“I’ve been meaning to thank you,” a Thanksgiving Day tribute to those often un-thanked, but whose contributions make it an honor to practice medicine each day.
1 – Dear hospital phone operator, I’ve been meaning to thank you.
I don’t know you personally, and will likely never meet you, but knowing you are just a phone call away at all hours of the day is comforting, helpful, and so very appreciated. Whether it’s helping me find an obscure hospital room or connecting me with a patient calling in with a concern, thank you for being there for me. We rarely speak more than a few words, and I rarely have the chance to thank you before you must leave to answer another caller’s plea for help, but thank you, thank you, for always being there for me.
2 – Dear parents and caregivers, I’ve been meaning to thank you.
I can only imagine how difficult it may be to insist that your stubborn-but-adorable, independence-hungry three-year-old wear a sticky patch over one of their eyes as you heroically fight against amblyopia, how challenging it is to teach your elder father to steady his shaking hands enough to put in eyedrops everyday, or how difficult it is to coordinate your work schedule to spend hours in clinic waiting rooms in support of your child, your aging parent, or your close friend. Your sacrifice is significant and your love-demonstrating support is appreciated. Thank you.
3 – Dear nurses, I’ve been meaning to thank you.
You are the talented musician which make the music of medicine play so beautifully. You are the drummer’s steady beat, ensuring all medications, tests, and therapies are performed at their correct time, you are the violinist communicating the informative melodies and instructions to patients in a way that resonates with every listening ear, and you are occasionally the trumpets, singing louder and higher than the rest of the noise, ensuring that important signs or symptoms are noticed. Thank you for your dedicated, and not-often-enough-appreciated, hard work.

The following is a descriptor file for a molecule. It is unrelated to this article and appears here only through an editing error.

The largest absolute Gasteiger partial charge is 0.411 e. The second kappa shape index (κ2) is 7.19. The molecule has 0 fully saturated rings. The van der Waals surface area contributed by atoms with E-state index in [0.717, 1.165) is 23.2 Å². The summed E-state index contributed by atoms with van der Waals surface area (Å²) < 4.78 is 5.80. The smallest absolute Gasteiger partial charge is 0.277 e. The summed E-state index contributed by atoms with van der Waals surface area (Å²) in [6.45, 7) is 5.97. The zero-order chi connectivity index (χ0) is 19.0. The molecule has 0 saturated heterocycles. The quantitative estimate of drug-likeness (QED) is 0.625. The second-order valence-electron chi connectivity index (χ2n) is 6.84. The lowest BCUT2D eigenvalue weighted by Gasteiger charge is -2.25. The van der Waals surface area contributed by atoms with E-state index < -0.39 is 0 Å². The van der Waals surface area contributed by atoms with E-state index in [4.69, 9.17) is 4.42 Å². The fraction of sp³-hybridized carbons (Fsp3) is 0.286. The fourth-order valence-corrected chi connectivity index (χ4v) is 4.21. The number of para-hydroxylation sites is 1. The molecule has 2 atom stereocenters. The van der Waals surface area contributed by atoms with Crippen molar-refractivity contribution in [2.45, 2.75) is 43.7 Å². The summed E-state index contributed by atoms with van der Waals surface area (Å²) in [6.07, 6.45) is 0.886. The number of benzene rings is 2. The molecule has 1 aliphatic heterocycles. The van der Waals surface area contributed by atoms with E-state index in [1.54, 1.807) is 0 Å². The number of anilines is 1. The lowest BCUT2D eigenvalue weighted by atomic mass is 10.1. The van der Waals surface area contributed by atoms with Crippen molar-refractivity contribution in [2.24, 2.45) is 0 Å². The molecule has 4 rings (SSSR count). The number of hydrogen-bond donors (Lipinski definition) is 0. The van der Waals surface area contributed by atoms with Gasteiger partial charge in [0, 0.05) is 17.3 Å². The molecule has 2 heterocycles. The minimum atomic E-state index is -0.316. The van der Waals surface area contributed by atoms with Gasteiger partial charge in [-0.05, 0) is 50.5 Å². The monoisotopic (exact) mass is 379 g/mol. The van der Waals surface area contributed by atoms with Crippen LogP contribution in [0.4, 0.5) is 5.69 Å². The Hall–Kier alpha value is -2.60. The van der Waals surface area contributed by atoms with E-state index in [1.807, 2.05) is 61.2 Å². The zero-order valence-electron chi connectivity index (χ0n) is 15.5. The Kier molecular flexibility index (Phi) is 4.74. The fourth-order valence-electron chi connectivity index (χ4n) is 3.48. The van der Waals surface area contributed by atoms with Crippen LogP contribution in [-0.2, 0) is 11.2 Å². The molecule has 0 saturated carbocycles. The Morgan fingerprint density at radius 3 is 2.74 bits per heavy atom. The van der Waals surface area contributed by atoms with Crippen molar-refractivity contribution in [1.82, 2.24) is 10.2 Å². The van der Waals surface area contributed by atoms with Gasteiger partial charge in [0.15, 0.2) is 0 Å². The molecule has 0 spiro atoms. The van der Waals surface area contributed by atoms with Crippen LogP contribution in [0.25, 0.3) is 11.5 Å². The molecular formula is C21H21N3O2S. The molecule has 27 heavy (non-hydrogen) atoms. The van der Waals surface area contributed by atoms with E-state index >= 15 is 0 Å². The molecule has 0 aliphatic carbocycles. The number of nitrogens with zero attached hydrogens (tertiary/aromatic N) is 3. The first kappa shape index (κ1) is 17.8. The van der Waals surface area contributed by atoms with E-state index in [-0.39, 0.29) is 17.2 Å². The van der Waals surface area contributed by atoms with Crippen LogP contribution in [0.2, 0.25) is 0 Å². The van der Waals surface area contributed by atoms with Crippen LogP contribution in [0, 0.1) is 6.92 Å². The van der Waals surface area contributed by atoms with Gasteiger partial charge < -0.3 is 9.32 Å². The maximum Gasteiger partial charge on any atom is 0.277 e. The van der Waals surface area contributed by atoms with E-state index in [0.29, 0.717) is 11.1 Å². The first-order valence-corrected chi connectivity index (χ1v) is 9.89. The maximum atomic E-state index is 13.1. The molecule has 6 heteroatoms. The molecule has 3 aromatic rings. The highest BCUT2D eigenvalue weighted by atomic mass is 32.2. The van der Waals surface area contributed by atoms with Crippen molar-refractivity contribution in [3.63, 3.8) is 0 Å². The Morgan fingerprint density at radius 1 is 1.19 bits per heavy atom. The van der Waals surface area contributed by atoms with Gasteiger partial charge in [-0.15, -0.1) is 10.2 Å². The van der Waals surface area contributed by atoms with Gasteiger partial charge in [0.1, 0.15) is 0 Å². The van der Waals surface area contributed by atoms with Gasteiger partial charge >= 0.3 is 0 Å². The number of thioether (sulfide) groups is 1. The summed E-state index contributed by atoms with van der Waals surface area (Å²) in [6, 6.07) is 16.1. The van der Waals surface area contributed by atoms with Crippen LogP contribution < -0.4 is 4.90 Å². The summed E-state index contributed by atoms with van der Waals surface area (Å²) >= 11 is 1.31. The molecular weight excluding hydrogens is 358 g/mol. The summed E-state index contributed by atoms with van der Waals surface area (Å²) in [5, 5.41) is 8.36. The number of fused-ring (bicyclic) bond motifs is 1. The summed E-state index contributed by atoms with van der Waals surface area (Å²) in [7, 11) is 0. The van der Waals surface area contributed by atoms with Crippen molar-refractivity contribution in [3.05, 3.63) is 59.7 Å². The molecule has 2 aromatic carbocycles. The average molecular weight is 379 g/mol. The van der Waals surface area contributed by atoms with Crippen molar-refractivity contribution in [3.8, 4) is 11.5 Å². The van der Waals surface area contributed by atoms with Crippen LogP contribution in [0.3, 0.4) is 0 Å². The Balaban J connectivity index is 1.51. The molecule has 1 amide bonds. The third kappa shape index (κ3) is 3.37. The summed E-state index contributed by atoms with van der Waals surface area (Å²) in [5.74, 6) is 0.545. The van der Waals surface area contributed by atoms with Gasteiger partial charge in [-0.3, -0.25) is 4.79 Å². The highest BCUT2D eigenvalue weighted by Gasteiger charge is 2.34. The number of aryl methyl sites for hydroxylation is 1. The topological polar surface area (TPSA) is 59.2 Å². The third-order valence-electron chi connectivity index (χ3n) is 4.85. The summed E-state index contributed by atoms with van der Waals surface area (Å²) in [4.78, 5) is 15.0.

4 – Dear Emergency Room Physician, I’ve been meaning to thank you.
You triage traumas, treat coughs, and tackle illnesses of all kinds on the front lines of medicine. You must know a little bit of everything but must also know when to call in for specialist reinforcements. You and I speak only when you are calling with a question or asking me to come in to help with a challenging eye-related problem, but I know there are many, many other times when you triage and treat eye problems on your own without any help. For both the times you do need me and the many other times you don’t need me, thank you. I appreciate you.
5 – Dear academic attending physician, I’ve been meaning to thank you.
You have dedicated your career to the training of tomorrow’s doctors. Your teaching has the same formative magnitude as a young, elementary school teacher inspiring young minds to grow, mature, and apply knowledge for future scenarios. When you patiently teach during surgery or discuss with me the challenging cases from the day, I hang on your every word like a child to her teacher. When you tell me I’m doing a good job or even just offer subtle encouragement, I cheer inside as your reassurance gives me the confidence to one day practice without you by my side, but with your encouraging words forever in my memory. Thank you.
6 – Dear patients, I’ve been meaning to thank you.